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Permanent victory in Manchuria largely depends upon an increase in population in Japanese colonies. German inhabitants in Alsace-Lorraine played no small part in winning for Germany the Franco-Prussian War in 1870. If Japan has 500,000 emigrants in Manchuria, and several millions of horses, mules, and other domestic animals, they would be of great use in case of war. If in such a war opportunities are favorable to Japan, they can be armed at once to attack our enemy. If opportunities are unfavorable, they can also be used to maintain strongholds for negotiating peace. peacefully disguised military preparedness' thus forms my main policy in colonizing Manchuria and Korea. In brief, this emigration policy is to practice the doctrine of Par in the name of Wong.'"


"(The baron is using a maxim of Chinese political philosophy. The doctrine of Wong stresses virtue, culture, and benevolence, while that of Par, force and conquest. For example, the enlightened emperors of the Chow dynasty were said to have practiced the imperial ways of Wong, whereas its usurping vassals that of Par. Baron Goto insists that in the name of virtue and culture Japan should plan military conquests in China.)'

she issued an ultimatum to Germany demanding the surrender of Kiauchau, but promising to return it to China, to whom, of course, it really belonged, When nothing happened Japan, assisted by Great Britain, captured the port. Instead of returning it to China, however-she has made no promise as to time!-she took over the Shantung railroad and enforced a control in the province more extensive and drastic than Germany had ever attempted. She also engaged in the familiar business of trafficking with corrupt Chinese officials. She permitted her traders to spread the demoralizing opium traffic. All this aroused the bitter suspicion and hatred of the Chinese people, who demanded that the Japanese withdraw, and later began to boycott everything Japanese. In January, 1915, the Japanese, still eagerly improving the opportunities presented by the preoccupation of Europe, presented to China the famous or infamous "Twenty-one Demands," part of which were kept secret from the outside world. These demands, if accepted entire, would have made China practically a vassal of Japan. When China objected, Japan sent a forty-eight-hour ultimatum (on May 7th) and China was forced to submit to a large proportion of them. And one of them gave Japan a secure foothold in the vast rich provinces of Manchuria. Since then she has entered Siberia and still sits there."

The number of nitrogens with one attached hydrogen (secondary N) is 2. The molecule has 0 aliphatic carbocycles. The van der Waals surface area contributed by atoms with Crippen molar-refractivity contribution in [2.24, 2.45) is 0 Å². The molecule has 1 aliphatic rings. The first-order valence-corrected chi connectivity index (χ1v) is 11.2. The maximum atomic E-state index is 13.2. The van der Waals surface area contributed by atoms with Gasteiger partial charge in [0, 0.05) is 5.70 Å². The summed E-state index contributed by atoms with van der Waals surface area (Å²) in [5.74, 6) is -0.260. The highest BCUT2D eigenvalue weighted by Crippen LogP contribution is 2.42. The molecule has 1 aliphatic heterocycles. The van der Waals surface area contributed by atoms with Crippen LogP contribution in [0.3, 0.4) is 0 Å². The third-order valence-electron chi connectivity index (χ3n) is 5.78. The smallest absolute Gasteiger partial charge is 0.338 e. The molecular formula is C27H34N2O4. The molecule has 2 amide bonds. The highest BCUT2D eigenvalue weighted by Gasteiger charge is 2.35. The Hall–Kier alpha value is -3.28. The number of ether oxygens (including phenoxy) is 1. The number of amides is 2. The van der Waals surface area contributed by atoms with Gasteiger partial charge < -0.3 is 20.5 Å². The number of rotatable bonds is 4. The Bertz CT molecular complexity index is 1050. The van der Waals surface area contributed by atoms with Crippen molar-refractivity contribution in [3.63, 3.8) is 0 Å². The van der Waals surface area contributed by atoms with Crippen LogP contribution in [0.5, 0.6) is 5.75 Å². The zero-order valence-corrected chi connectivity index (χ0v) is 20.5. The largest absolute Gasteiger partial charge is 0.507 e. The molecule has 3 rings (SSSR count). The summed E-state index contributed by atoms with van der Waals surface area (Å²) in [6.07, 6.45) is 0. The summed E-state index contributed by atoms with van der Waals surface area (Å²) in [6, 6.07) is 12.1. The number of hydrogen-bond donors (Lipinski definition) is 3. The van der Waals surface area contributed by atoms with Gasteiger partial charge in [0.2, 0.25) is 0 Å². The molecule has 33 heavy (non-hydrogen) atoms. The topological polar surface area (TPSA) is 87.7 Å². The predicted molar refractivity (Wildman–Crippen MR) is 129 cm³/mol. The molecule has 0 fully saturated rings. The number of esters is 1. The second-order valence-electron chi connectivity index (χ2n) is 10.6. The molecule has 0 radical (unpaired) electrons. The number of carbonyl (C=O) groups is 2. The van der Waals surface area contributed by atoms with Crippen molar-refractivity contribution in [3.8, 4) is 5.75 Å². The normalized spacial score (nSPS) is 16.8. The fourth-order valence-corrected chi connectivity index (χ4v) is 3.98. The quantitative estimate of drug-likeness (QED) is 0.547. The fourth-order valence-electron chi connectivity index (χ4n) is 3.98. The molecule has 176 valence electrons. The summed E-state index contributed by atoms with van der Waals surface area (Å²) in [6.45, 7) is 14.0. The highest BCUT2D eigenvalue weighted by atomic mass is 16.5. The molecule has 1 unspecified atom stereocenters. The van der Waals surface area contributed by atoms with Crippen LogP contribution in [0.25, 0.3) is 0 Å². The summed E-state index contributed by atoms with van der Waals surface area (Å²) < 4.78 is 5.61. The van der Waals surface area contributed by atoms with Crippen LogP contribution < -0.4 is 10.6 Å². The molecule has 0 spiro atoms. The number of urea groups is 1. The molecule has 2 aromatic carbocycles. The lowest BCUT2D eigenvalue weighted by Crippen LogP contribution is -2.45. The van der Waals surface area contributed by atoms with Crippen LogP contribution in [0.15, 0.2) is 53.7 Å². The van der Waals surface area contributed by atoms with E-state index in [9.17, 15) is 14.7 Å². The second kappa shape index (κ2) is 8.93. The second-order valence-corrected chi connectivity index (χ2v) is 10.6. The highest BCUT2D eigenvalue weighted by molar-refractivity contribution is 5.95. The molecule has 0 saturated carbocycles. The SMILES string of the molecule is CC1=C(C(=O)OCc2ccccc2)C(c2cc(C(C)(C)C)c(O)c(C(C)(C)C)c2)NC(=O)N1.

Throughout this period, the policy of the United States, except for the occupation of the Philippines, was confined to the exercise of moral pressure to maintain the integrity of China as a political unit, establish the principle of the "open door" for commercial enterprise in Eastern Asia, and a refusal to recognize the imperialistic designs of the Island Empire in Siberia and in the German possessions of the Pacific Such a policy was, of course, contrary to the interest of Japan, and it may be, there is some significance in the suggestion that the government of that nation is using the issue of race equality, as a pawn in the diplomatic game, because it must not be forgotten that although the British dominions maintain the necessity of a policy of exclusion with an ardency, equal to that demonstrated by our fellow citizens on the Pacific coast, all the diplomatic pressure for the recognition of race equality, seems to be focused upon the United States. Upon this point, Mr. Thomas F. Millard, author of "Conflict of Policies in Asia," says: